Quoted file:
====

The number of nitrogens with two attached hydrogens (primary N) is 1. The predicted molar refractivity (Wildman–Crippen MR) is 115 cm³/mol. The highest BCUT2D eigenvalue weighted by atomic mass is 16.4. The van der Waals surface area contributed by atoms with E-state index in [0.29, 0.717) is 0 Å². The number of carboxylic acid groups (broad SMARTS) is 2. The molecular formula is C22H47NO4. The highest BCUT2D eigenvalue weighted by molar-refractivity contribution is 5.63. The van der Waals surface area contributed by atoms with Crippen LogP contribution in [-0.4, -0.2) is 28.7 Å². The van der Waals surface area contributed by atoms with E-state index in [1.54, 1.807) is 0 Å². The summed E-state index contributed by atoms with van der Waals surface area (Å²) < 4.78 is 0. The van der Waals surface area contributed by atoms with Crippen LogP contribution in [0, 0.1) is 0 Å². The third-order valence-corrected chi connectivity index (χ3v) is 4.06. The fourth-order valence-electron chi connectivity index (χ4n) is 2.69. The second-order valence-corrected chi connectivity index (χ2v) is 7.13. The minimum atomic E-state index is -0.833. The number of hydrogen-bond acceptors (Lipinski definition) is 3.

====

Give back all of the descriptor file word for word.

The number of nitrogens with two attached hydrogens (primary N) is 1. The predicted molar refractivity (Wildman–Crippen MR) is 115 cm³/mol. The highest BCUT2D eigenvalue weighted by atomic mass is 16.4. The van der Waals surface area contributed by atoms with E-state index in [0.29, 0.717) is 0 Å². The number of carboxylic acid groups (broad SMARTS) is 2. The molecular formula is C22H47NO4. The highest BCUT2D eigenvalue weighted by molar-refractivity contribution is 5.63. The van der Waals surface area contributed by atoms with Crippen LogP contribution in [-0.4, -0.2) is 28.7 Å². The van der Waals surface area contributed by atoms with E-state index in [1.54, 1.807) is 0 Å². The summed E-state index contributed by atoms with van der Waals surface area (Å²) < 4.78 is 0. The van der Waals surface area contributed by atoms with Crippen LogP contribution in [0, 0.1) is 0 Å². The third-order valence-corrected chi connectivity index (χ3v) is 4.06. The fourth-order valence-electron chi connectivity index (χ4n) is 2.69. The second-order valence-corrected chi connectivity index (χ2v) is 7.13. The minimum atomic E-state index is -0.833. The number of hydrogen-bond acceptors (Lipinski definition) is 3.